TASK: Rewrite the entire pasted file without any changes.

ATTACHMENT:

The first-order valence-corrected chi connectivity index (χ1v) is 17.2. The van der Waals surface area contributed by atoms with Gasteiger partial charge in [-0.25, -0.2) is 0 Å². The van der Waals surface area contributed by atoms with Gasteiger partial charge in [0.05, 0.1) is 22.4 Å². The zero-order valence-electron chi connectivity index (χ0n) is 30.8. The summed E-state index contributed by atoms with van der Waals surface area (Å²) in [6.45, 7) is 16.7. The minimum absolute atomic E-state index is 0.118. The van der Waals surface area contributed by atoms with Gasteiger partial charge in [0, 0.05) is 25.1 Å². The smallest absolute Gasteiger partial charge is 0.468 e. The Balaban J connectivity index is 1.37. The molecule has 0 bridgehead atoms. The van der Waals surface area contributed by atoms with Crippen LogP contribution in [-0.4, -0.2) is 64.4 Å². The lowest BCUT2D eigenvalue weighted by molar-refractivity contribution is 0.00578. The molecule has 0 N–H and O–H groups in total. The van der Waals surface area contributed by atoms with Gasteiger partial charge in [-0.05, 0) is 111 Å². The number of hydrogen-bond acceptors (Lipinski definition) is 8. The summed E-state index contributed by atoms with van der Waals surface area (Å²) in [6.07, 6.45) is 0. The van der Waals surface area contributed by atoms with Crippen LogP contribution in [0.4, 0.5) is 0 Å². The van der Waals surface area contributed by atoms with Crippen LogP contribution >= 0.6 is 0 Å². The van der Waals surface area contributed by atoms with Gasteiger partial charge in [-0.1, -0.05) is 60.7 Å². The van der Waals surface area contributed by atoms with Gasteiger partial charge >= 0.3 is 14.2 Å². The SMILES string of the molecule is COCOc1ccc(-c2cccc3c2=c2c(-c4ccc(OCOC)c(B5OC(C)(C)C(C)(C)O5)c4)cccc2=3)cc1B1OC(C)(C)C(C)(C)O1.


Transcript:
The first-order valence-corrected chi connectivity index (χ1v) is 17.2. The van der Waals surface area contributed by atoms with Gasteiger partial charge in [-0.25, -0.2) is 0 Å². The van der Waals surface area contributed by atoms with Gasteiger partial charge in [0.05, 0.1) is 22.4 Å². The zero-order valence-electron chi connectivity index (χ0n) is 30.8. The summed E-state index contributed by atoms with van der Waals surface area (Å²) in [6.45, 7) is 16.7. The minimum absolute atomic E-state index is 0.118. The van der Waals surface area contributed by atoms with Gasteiger partial charge in [0, 0.05) is 25.1 Å². The smallest absolute Gasteiger partial charge is 0.468 e. The Balaban J connectivity index is 1.37. The molecule has 0 bridgehead atoms. The van der Waals surface area contributed by atoms with Crippen LogP contribution in [-0.4, -0.2) is 64.4 Å². The lowest BCUT2D eigenvalue weighted by molar-refractivity contribution is 0.00578. The molecule has 0 N–H and O–H groups in total. The van der Waals surface area contributed by atoms with Gasteiger partial charge in [-0.05, 0) is 111 Å². The number of hydrogen-bond acceptors (Lipinski definition) is 8. The summed E-state index contributed by atoms with van der Waals surface area (Å²) in [6.07, 6.45) is 0. The van der Waals surface area contributed by atoms with Crippen LogP contribution in [0.4, 0.5) is 0 Å². The van der Waals surface area contributed by atoms with Crippen LogP contribution >= 0.6 is 0 Å². The van der Waals surface area contributed by atoms with Gasteiger partial charge in [-0.1, -0.05) is 60.7 Å². The van der Waals surface area contributed by atoms with Gasteiger partial charge >= 0.3 is 14.2 Å². The SMILES string of the molecule is COCOc1ccc(-c2cccc3c2=c2c(-c4ccc(OCOC)c(B5OC(C)(C)C(C)(C)O5)c4)cccc2=3)cc1B1OC(C)(C)C(C)(C)O1.